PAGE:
New Haven, Connecticut’s Yale School of Art, one of the country’s premier MFA programs, has appointed Kymberly Pinder as their new dean. She will be the first woman of color and the second woman in the school’s 150-year history to hold this post. Pinder will take office as dean on July 1, succeeding Marta Kuzma, who was appointed dean in 2016.
A graduate of Yale, Pinder received her Ph.D. 1995 from the Department of Art History at the University. She is currently the Acting President of the Massachusetts College of Art and Design (MassArt) and was previously Provost and Senior Vice President, Academic Affairs for that institution.
Prior to MassArt, Pinder was dean of the University of New Mexico’s College of Fine Arts and chair of the Department of Art History, Theory and Criticism and director of the graduate program at the School of the Art Institute of Chicago.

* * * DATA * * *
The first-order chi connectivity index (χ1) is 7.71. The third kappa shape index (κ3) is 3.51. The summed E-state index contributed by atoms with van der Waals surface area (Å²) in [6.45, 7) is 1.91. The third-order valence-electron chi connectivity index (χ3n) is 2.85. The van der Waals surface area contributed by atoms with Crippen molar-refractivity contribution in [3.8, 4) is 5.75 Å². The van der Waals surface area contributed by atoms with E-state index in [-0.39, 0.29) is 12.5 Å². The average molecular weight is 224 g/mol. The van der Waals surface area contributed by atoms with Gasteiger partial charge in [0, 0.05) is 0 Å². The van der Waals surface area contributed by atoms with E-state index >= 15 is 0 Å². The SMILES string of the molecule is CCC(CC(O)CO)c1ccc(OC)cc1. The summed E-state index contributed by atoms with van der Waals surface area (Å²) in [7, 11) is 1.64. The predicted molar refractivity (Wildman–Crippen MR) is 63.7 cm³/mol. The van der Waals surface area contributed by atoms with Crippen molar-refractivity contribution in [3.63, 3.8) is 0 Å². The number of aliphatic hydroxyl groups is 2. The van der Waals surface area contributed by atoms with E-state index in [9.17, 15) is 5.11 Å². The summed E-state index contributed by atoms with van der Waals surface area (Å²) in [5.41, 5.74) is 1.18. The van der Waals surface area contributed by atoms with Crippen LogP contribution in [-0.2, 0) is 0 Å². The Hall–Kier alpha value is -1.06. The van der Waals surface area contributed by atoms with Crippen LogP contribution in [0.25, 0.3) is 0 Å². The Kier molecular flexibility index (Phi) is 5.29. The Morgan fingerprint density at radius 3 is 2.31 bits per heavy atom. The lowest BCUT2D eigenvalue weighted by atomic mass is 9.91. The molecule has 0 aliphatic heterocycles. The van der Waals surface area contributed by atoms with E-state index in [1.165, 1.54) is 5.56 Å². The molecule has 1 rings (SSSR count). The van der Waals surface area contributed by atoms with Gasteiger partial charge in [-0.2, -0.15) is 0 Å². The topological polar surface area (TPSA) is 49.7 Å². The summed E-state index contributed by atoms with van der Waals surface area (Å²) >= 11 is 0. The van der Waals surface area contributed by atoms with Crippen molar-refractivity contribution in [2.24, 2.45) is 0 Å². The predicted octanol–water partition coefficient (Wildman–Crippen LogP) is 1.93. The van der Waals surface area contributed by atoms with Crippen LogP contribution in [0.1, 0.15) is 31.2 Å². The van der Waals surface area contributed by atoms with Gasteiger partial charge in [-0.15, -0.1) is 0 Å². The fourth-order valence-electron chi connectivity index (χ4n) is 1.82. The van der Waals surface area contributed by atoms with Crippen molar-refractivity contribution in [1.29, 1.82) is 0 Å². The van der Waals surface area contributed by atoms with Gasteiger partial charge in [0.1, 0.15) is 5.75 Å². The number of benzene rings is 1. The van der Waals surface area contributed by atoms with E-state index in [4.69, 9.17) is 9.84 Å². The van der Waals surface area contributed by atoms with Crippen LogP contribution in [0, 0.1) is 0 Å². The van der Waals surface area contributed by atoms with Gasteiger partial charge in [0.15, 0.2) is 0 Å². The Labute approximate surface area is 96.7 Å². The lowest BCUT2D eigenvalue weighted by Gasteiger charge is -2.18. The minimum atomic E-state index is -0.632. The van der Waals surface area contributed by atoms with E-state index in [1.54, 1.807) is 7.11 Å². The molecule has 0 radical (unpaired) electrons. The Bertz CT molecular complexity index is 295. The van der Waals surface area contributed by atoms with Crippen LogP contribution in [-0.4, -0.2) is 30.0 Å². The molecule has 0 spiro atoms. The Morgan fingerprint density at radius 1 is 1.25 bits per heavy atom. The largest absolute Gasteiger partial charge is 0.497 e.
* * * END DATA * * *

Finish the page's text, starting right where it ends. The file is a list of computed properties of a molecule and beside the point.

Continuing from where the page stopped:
In a statement, Pinder said, “The Yale School of Art offers an unmatched platform to promote excellence while creating positive change. I look forward to working with colleagues and students on campus, in town, and around the world to push the boundaries of artistic practice and education. Objects and their production open and shape dialogues in one of the most transformative ways for makers and viewers. “
An expert on wall painting and public art, Pinder is widely known for her work that focuses on race and representation. Your 2016 book Painting the Gospel: Black Public Art and Religion in Chicago examined how images of black people created by black artists have empowered communities in Chicago.
An anthology published by her in 2002, Race-ing Art History: Critical Reading in Race and Art History, is considered to be groundbreaking for his analysis of racial representation throughout art history. This book contained articles by Okwui Enwezor, Linda Nochlin, Bell Hooks, Cornel West, Rasheed Araeen, Anna C. Chave, and others.
“Pinder is well known for her strong teaching commitment, rooted in her belief that education is the key to social mobility and solving local and national challenges,” said Yale President Peter Salovey in a letter to the university community. “It encourages students to strive for excellence and promotes their artistic ambitions, it also teaches them to carefully examine every facet of society.”